Change fatigue

“I believe the practice won’t have more impact than current practice and I’m sick of all the new policies, paperwork and people.”

Behavioural barriers

 Cruise control

“I want to use the practice, but I don’t because it’s easier to rely on my ingrained habits and routines.”

Complexity of tasks

“I want to use the practice, but I don’t because it’s far too difficult to implement.”

Capacity constraints

“I want to use the practice, but I never have the time or bandwidth to try.”


“I try to use the practice, but I give up quickly because I don’t know if I’m doing it right or if it’s having any impact.”

To change student outcomes, educators’ practice must move beyond this superficial engagement and surmount these barriers. For what this might look like within a school see SVA Quarterly’s Spreading what works in education. But system leaders create conditions that make the work within schools possible.

To help school leaders, system leaders should:

  1. regularly communicate the importance of acting on evidence
  2. create roles that support teachers and principals to act on evidence
  3. invest time and money in professional learning (or allow principals to do so), and importantly
  4. model the process of using evidence to inform their decisions.

If system leaders don’t act in these ways, it is easy for educators to remain blocked by their barriers to change.

For each approach, systems should measure how much educators’ attitudes and practices change…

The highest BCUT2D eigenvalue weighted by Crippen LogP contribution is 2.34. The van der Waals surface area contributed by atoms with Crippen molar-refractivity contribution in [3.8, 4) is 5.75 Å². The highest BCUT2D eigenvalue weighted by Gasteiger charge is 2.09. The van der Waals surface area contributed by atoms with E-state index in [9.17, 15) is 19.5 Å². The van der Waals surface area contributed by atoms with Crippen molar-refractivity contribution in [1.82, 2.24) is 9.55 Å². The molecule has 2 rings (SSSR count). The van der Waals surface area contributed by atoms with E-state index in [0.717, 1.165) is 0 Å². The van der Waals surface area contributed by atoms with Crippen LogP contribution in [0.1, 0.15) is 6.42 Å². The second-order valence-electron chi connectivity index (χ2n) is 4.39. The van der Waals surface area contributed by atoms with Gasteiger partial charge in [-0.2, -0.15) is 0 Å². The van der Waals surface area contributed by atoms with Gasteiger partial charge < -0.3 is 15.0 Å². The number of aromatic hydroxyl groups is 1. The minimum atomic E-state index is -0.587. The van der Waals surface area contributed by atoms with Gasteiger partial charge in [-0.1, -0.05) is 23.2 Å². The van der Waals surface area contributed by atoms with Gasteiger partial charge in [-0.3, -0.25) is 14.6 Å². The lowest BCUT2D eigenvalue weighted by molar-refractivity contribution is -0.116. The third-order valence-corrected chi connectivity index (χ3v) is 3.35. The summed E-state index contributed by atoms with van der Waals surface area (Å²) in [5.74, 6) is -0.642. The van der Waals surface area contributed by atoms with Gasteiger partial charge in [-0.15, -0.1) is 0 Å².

As system leaders create these conditions, the evidence ecosystem must generate good evidence to learn about the impact of their efforts. Just as they measure student outcomes, systems also need to gather data about the most effective approaches of evidence dissemination and engagement for educators. For each approach, systems should measure how much educators’ attitudes and practices change, and how much impact this has on student results. We also need to understand the capability of educators, individually and collectively, to engage with evidence and effectively implement evidence-based approaches.

Here, systems should have national measures of

  • attitudes toward and opinions about using evidence
  • skills and capabilities to implement evidence-based practices for improvement in students’ outcomes and
  • ability to capture data and evaluate impact at the local level.

This would provide useful information about how well educators can use what we learn. We could use this information to make wise choices about where to invest professional development time and effort for the best impact on student outcomes.